Are Blogs the Big Media Target of 2005?
With President Bush safely in office for another four years, the mainstream media's thoughts have turned to another dangerous enemy: the blogger. The Columbia Journalism Review likens blogger's work in RatherGate as "mob rule". ABC News named bloggers their "People of the Year", but failed to mention anything at all about RatherGate. Instead, their short story seemed to focus on blogs more as personal journals and/or tools of political parties. Jonathan Klein famously said, "Bloggers have no checks and balances . . . [it's] a guy sitting in his living room in his pajamas." And now, the Wall Street Journal has joined in, attacking some left wing bloggers for receiving payments from the Dean campaign.
I'm surprised to find myself defending Kos, but I think he's absolutely correct. The WSJ is trying equate the White House's incredibly stupid decision to pay Armstrong Williams with the Dean campaign's early adoption of bloggers. Kos says:
So what's going on? Zephyr is obsessed with imposing journalistic standards on the blogosphere. We can debate the merits of this issue, and good points can be made on both sides (I think it's a dumb idea). But what Zephyr did, and which I find unconscionable, is that she took the Armstrong Williams issue, and made up shit about our involvement with the Dean campaign to score points.
Bloggers are not objective. Who the hell would even want to read an "objective" blog. Bloggers wear their point of view on their sleeves. Kos and Instapundit and other bloggers are debating the issue of disclosure, as in, do bloggers have to disclose whether they're receiving payments from a party or campaign? I think it's completely irrelevant. When you come to a site called "Dummocrats", I think you know where we're coming from. Same with Liberal Oasis or Right Wing News. No one on the internet is pretending to not have an opinion, the way that mainstream media reporters do day after day and night after night.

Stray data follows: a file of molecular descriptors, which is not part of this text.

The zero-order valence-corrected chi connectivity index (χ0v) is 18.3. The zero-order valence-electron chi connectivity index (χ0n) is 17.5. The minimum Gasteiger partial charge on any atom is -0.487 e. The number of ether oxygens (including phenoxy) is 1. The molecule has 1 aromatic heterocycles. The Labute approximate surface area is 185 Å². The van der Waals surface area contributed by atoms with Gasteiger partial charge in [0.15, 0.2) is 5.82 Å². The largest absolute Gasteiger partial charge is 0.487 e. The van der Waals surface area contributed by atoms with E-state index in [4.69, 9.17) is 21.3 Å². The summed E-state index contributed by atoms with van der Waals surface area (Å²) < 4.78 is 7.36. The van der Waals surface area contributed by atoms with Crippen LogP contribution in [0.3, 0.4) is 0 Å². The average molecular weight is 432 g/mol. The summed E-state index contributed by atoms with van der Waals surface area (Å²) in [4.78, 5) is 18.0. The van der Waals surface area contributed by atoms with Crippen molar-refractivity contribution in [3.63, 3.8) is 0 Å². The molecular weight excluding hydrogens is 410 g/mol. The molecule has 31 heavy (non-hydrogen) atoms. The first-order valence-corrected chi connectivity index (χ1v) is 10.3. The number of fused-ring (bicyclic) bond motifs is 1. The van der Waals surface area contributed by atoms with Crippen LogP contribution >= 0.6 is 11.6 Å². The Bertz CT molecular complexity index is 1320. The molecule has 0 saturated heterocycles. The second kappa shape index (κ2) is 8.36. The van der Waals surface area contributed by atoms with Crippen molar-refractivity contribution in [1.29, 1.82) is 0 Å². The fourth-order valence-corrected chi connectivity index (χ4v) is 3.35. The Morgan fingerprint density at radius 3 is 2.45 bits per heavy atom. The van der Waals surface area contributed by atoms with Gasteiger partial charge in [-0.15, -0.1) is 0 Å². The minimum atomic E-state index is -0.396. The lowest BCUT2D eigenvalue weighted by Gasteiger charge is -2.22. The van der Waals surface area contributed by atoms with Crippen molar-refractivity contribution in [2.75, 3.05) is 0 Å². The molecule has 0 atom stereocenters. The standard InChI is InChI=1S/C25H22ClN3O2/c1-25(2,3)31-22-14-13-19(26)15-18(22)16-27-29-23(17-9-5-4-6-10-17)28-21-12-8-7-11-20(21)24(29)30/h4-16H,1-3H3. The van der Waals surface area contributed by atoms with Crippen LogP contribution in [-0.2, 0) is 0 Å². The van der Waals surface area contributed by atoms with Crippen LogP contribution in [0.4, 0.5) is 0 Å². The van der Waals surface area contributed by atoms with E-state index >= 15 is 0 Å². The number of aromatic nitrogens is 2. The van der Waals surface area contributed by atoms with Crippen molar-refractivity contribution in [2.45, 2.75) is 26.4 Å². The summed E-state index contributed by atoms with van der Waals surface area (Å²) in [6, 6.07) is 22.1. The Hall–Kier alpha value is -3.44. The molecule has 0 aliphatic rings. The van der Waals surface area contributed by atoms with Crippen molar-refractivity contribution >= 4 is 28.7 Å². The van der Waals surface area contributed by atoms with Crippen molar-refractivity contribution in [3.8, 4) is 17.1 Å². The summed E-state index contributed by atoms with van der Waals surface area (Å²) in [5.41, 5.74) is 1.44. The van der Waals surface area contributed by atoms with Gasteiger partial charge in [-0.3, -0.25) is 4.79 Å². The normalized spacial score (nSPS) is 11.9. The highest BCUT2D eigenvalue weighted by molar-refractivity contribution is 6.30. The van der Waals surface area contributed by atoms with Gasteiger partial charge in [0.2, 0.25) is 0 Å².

In the past, I've never bought the argument that the mainstream media's only real bias was for a good story. But, in this case, I don't think we're going to see a bias towards the left or the right. The media will direct its efforts at denigrating all blogs because self preservation trumps all.
In 2004, reporters were shamed by bloggers. Individuals who never went to J-School and who don't have the full force of a news organization behind them were able to uncover stories that paid journalists completely missed. Don't you think that makes them feel inadequate and, dare I say, a little defensive? What do people do when they feel defensive? They strike out. That's what I predict the mainstream media will do in 2005. They'll try to "get back" at bloggers either through unflattering stories or, even more threateningly, by pulling free content from the Internet. CBS News even altered its PDF of the RatherGate report so you could not cut and paste from it, making it more difficult for bloggers to quote from it.
The mainstream media's response to bloggers is strikingly similar to that of the recording industry. Instead of embracing the internet and using it to improve their product, they see it as a threat and want to get rid of it. So, maybe it's not bloggers that they fear after all, maybe what they really fear is change. But, as Confucius said, "Only the wisest and stupidest of men never change." And, I don't think anyone's going to argue that reporters are the wisest of men.
Posted by at January 14, 2005 11:02 AM
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|# March 7th, 2005 6:48 PM Converted_Comment|
Of course, some of us DID go to J-School. ;^)
By the way, I think the reaction of the music industry to downloading is an apt comparison. Record companies don't like the idea that the proles are finding ways to "avoid the middleman." Similarly, the old-style media doesn't like the fact that they are no longer the sole gatekeepers for news consumers. Spot-on, as they say.